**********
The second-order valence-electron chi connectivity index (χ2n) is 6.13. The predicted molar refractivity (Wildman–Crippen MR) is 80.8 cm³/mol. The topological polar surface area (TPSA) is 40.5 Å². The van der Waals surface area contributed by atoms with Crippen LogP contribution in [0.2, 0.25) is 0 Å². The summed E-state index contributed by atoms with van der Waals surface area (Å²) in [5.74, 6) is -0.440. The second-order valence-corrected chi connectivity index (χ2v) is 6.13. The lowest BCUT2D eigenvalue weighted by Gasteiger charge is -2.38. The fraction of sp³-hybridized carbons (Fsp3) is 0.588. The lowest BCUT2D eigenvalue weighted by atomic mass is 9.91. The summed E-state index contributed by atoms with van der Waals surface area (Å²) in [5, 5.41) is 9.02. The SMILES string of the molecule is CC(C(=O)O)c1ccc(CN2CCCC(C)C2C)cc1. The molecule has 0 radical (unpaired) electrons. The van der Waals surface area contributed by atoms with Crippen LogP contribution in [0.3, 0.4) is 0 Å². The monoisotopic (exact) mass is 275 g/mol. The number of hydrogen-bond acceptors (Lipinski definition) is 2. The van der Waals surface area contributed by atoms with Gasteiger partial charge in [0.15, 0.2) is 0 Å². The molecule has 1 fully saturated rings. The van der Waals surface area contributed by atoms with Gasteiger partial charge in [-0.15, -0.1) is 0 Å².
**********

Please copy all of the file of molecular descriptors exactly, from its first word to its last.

The second-order valence-electron chi connectivity index (χ2n) is 6.13. The predicted molar refractivity (Wildman–Crippen MR) is 80.8 cm³/mol. The topological polar surface area (TPSA) is 40.5 Å². The van der Waals surface area contributed by atoms with Crippen LogP contribution in [0.2, 0.25) is 0 Å². The summed E-state index contributed by atoms with van der Waals surface area (Å²) in [5.74, 6) is -0.440. The second-order valence-corrected chi connectivity index (χ2v) is 6.13. The lowest BCUT2D eigenvalue weighted by Gasteiger charge is -2.38. The fraction of sp³-hybridized carbons (Fsp3) is 0.588. The lowest BCUT2D eigenvalue weighted by atomic mass is 9.91. The summed E-state index contributed by atoms with van der Waals surface area (Å²) in [5, 5.41) is 9.02. The SMILES string of the molecule is CC(C(=O)O)c1ccc(CN2CCCC(C)C2C)cc1. The molecule has 0 radical (unpaired) electrons. The van der Waals surface area contributed by atoms with Crippen LogP contribution in [0.3, 0.4) is 0 Å². The monoisotopic (exact) mass is 275 g/mol. The number of hydrogen-bond acceptors (Lipinski definition) is 2. The van der Waals surface area contributed by atoms with Gasteiger partial charge in [0.15, 0.2) is 0 Å². The molecule has 1 fully saturated rings. The van der Waals surface area contributed by atoms with Gasteiger partial charge in [-0.15, -0.1) is 0 Å².